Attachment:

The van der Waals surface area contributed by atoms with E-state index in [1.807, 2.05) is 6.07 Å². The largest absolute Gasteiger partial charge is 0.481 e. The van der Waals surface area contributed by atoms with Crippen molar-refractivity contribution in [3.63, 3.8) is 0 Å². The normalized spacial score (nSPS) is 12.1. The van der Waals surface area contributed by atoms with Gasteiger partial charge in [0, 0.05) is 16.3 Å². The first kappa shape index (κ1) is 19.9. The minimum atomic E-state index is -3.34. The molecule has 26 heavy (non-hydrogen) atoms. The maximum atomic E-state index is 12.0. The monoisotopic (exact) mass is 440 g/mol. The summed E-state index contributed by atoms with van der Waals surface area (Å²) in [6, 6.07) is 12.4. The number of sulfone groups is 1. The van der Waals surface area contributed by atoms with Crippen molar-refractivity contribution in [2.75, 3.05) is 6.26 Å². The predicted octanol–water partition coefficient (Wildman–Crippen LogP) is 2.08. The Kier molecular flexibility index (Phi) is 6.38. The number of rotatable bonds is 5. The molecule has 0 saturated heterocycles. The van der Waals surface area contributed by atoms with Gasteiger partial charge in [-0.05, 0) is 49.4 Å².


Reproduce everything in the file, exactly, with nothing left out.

The van der Waals surface area contributed by atoms with E-state index in [1.807, 2.05) is 6.07 Å². The largest absolute Gasteiger partial charge is 0.481 e. The van der Waals surface area contributed by atoms with Crippen molar-refractivity contribution in [3.63, 3.8) is 0 Å². The normalized spacial score (nSPS) is 12.1. The van der Waals surface area contributed by atoms with Gasteiger partial charge in [0, 0.05) is 16.3 Å². The first kappa shape index (κ1) is 19.9. The minimum atomic E-state index is -3.34. The molecule has 26 heavy (non-hydrogen) atoms. The maximum atomic E-state index is 12.0. The monoisotopic (exact) mass is 440 g/mol. The summed E-state index contributed by atoms with van der Waals surface area (Å²) in [6, 6.07) is 12.4. The number of sulfone groups is 1. The van der Waals surface area contributed by atoms with Crippen molar-refractivity contribution in [2.75, 3.05) is 6.26 Å². The predicted octanol–water partition coefficient (Wildman–Crippen LogP) is 2.08. The Kier molecular flexibility index (Phi) is 6.38. The number of rotatable bonds is 5. The molecule has 0 saturated heterocycles. The van der Waals surface area contributed by atoms with Gasteiger partial charge in [-0.05, 0) is 49.4 Å².